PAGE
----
The purpose of this experiment is to determine the ideological balance of news magazines relative to mass media. It is important to remember that all mass media and news magazines can cover the same subject, but news magazines will still provide an in-depth view of the matter as they offer quick-to-use facts to audiences. The purpose of this exercise is therefore to distinguish the ideological diversity of news magazines on the basis of coverage patterns.
Daily coverage of people’s way of life; that is, stories that affect the people
The front page in many cases comprises of politics, followed by different units that address various issues.
There is some form of consistency in the manner stories are progressively covered
There are plenty of advertisements
Covers daily news of essential activities or happenings
The coverage is subdivided into sections, each addressing a different thing or issue
It progressively covers issues until it’s no longer attracts the public
Comprises of several advertisers within which advertisements are done.
Covers weekly issues that have taken place
Political issues are mostly covered with economic and health problems attracting less attention
Each edition of the newsmagazine tends to be different from the other part of the resemblance in the column sections
There are limited advertisements
Based on this exercise, it was quite clear that both Weekly Standard and Nation cover political issues or stories, which has a direct influence on the community. The same also applies to mainstream media, but they only differ in the way the stories are covered; mainstream media covers for the political issues with magnitude, hence possessing the ability to control matters. However, some problems in these newsmagazines are borrowed from Time magazine, which only covers serious issues that are worth addressing (Gentzkow, et al. 48).
Newsmagazines like the Weekly Standard and the Nation covers issues with a different perspective compared to the mainstream media. Despite the fact that the mainstream media may include the same news, newsmagazines do cover issues in a progressive manner (Gentzkow, et al. 53). Therefore, the primary goal for the newsmagazines is to cover issues with a different perspective other than the way the public might have perceived it. For instance, newsmagazines may cover for different issues in the form of debates but in separate sections. This implies that newsmagazines like the Weekly Standard and the Nation may shape the public opinions. To some considerable degree, it is vital for the mainstream media to cover stories from the newsmagazines to attract the attention of the public and enrich their viewers (Gentzkow, et al. 63).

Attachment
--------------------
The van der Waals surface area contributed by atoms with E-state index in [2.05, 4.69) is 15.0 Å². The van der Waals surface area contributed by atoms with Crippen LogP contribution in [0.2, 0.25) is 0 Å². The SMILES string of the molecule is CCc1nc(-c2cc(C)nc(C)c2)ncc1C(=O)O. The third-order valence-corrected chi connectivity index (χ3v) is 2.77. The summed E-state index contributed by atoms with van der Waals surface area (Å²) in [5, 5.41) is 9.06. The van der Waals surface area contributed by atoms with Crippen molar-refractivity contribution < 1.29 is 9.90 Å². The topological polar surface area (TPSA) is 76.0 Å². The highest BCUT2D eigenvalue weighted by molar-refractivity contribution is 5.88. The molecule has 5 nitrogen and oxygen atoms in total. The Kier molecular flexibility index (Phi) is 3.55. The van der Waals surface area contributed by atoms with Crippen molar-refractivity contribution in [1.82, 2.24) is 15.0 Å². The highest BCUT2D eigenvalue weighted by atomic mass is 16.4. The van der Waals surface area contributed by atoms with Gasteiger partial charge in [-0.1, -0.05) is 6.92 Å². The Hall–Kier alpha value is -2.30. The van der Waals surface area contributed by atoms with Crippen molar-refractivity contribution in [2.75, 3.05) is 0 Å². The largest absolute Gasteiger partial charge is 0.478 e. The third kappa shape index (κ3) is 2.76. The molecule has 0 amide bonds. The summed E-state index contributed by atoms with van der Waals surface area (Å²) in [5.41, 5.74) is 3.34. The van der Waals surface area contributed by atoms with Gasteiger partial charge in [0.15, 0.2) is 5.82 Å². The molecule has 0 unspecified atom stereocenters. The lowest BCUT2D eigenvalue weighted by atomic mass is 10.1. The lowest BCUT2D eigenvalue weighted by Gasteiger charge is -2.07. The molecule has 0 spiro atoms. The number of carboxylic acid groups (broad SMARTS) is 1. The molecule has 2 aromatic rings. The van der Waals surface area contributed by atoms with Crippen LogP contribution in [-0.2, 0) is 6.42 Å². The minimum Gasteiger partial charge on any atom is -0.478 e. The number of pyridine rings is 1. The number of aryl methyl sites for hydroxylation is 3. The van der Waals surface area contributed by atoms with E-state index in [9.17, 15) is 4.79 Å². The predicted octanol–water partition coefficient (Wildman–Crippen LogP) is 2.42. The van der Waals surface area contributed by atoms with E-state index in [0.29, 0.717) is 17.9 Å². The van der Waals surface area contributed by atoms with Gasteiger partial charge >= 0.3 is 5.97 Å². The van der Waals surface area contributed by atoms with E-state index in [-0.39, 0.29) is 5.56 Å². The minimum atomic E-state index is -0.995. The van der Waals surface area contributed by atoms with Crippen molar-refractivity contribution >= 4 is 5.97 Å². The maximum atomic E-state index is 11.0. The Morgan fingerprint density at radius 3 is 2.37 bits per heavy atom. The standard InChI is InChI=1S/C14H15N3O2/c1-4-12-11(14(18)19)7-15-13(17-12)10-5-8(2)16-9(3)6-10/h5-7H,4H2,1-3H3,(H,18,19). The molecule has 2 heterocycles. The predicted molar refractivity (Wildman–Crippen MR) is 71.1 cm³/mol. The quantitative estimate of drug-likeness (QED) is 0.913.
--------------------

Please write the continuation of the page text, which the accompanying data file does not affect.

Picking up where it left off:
Based on this exercise, it is clear that Newsmagazines offers an in-depth view of issues, which cannot be provided by the mainstream media. Of course, there are some aspects of the community that often remain uncovered, but are available through print media. However, with the help of Newsmagazines, such aspects can easily be made available (Gentzkow, et al. 71). Therefore, there is need to enrich the reading culture by spending more time reading newsmagazines to have a better or different view to a given story. Even though newsmagazines face stiff competition from the mainstream media, it should be clear that newsmagazines may shape or change one’s perception to issues (Gentzkow, et al. 85).
In summary, newsmagazines coverage is more detailed compared to mainstream media. Based on this exercise, it was clear that there is need to enrich the reading culture by incorporating numerous aspects, which may not have been covered by mainstream media. Accordingly, the mainstream media should learn to integrate their stories with those of newsmagazines to enrich their coverage as well as developing a different view of issues affecting the community.
Gentzkow, Matthew, et al. “Competition and Ideological Diversity: Historical Evidence from US Newspapers.” 2012.